For decades, scholars of Ezra Pound’s literary output have tried to reach a consensus concerning the alleged deterioration of his mental faculties. In most instances, the focus is on whether or not it was fair or reasonable that Pound should have been assessed as mentally incompetent by the justice system, and whether or not his detention at St. Elizabeths Hospital was motivated by a conspiracy against him, or was, in fact, an appropriate action. What tends to be disregarded in all this tumult is the effect that Pound’s compromised mental and physical health may have had on his agency and efficacy as author of the Drafts & Fragments section of The Cantos. In the critical rush to celebrate the arrival of a contrite and unmediated confessional voice in Drafts & Fragments, what often gets overlooked is the fact that Pound had spent the better part of forty years painstakingly evading and avoiding lyrical affect and direct personal interactions in his epic. Non sequitur, arcane parataxis, disjunctive intertextuality, hate-mongering, and heavily mediated approaches to narrative are part of the warp and woof of the poem’s fabric, and as such, our chief objection, on the level of cohesion or continuity, should be raised when they are eliminated and replaced. That these methodological characteristics are excised by an author so compromised by anxiety, ill-health, temporal dislocation, and the passage of time that he can no longer be considered to be acting in the best interests of his former self is of no minor significance. By concentrating on notions of unity and consistency in Drafts & Fragments, I argue that an alien agency operating under the auspices of legitimate authority infiltrates the poem as it moves to close, and that this intrusion causes a irremediable rupture in the text that compromises its foundational directives.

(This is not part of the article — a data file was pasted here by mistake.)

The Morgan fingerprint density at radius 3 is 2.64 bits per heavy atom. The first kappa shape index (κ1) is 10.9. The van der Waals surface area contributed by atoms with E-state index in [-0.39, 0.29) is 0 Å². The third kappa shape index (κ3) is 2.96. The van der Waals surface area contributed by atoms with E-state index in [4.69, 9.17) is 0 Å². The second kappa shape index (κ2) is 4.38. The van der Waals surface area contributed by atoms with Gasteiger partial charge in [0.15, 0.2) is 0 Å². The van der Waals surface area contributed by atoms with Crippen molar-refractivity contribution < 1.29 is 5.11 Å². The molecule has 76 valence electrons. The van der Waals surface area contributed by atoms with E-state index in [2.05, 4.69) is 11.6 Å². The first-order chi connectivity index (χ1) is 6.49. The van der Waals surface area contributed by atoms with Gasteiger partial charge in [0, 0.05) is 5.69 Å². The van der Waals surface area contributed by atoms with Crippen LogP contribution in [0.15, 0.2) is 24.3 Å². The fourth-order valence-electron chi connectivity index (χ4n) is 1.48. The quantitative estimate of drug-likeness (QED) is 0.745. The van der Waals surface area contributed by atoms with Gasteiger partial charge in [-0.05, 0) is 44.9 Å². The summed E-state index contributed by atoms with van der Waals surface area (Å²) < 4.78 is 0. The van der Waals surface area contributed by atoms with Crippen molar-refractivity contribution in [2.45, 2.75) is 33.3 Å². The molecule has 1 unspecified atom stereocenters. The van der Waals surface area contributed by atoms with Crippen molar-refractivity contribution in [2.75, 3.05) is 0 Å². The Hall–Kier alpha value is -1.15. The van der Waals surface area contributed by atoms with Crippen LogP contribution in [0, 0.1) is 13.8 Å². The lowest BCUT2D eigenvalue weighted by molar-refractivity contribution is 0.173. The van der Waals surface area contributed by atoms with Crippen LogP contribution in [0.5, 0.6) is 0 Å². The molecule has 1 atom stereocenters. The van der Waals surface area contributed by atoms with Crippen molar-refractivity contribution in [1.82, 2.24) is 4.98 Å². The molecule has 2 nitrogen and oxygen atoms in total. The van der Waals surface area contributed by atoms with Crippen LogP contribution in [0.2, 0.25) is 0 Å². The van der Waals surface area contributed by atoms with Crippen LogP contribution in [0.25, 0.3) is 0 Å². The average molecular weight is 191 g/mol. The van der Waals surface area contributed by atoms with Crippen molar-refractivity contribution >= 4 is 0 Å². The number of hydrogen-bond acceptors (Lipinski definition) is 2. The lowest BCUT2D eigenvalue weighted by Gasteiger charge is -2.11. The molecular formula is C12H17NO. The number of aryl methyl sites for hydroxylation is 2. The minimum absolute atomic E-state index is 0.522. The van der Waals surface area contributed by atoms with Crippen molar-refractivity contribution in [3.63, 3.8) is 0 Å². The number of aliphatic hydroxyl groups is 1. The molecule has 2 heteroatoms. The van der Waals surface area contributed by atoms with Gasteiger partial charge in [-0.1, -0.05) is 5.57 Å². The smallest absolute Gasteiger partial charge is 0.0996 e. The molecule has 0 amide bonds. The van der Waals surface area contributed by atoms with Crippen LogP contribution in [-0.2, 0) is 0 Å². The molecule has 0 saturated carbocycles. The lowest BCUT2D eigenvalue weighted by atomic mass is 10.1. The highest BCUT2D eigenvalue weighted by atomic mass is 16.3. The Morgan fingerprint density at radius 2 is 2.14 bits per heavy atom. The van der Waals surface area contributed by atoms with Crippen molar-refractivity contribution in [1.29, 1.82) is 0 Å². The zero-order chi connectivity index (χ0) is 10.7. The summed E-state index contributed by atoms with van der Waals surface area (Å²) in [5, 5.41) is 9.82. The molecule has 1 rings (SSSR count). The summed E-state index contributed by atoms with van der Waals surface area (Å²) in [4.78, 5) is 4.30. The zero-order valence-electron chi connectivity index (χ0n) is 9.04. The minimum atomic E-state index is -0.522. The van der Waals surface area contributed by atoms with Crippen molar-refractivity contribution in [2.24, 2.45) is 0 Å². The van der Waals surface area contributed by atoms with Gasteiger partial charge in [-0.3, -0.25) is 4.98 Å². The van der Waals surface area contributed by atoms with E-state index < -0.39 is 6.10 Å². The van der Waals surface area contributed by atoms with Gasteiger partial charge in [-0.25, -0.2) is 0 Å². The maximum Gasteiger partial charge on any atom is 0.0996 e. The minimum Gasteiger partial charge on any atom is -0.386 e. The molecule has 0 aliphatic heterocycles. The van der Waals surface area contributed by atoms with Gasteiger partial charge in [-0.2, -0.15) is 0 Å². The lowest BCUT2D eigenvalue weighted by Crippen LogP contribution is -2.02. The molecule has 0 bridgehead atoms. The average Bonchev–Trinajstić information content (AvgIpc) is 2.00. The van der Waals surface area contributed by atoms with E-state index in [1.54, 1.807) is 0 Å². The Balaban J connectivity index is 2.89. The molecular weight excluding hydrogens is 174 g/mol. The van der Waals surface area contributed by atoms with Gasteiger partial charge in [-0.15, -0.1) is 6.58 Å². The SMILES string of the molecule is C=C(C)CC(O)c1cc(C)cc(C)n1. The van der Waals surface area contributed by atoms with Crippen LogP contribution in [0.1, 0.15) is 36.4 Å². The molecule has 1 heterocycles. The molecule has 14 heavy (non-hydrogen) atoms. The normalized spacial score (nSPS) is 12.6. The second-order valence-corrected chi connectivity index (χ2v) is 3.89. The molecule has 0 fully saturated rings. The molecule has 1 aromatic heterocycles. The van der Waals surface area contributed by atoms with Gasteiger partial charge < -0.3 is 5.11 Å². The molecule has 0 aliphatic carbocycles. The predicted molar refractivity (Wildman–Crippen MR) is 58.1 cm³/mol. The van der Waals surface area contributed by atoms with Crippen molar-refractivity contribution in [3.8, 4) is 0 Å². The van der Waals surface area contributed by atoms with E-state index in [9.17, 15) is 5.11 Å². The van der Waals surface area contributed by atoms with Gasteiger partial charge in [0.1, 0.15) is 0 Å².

Ezra Pound and Distant Reading

                     by Youngmin Kim

We are living in the age of globalization. Until now, we have been dealing with the micro aspects of literature, reading closely the cases of individual texts, while the theory and practice of “distant reading” has been challenging against the hermeneutic authority of “close reading,” and in so doing, has created a new space for macro literatures. When literatures and cultures encounter those of the other in terms of a new geographic, ontological, and epistemological reconfiguration, the contacting points of the two or multiple entities in the world will turn out to be a vast region of interstitial zone of “intersections, competition, and exclusions.”

When one reflects upon one’s confronting the “other” literatures and cultures in the moments of self-awareness and self-identity, one recalls the disturbing vortex of enriching inbound authenticity and threatening outbound hybridization. This dynamic vortex will construct the glocal, translocal, and transnational space of world literature which will cover the hybrid convergence of the linguistic, literary, ethnic, religious, social, cultural, and new media intermixtures. This space can be defined in terms of the perspective from which one can look and gaze at the objects of the investigation. This presentation, after being provided with the new visual entity which will be composed of the deceiving “close” gaze and/or the tamed or laid down “distant” gaze, will give a case study in relation to the convergent aspects of Ezra Pound’s poetry and poetics in the context of modernism.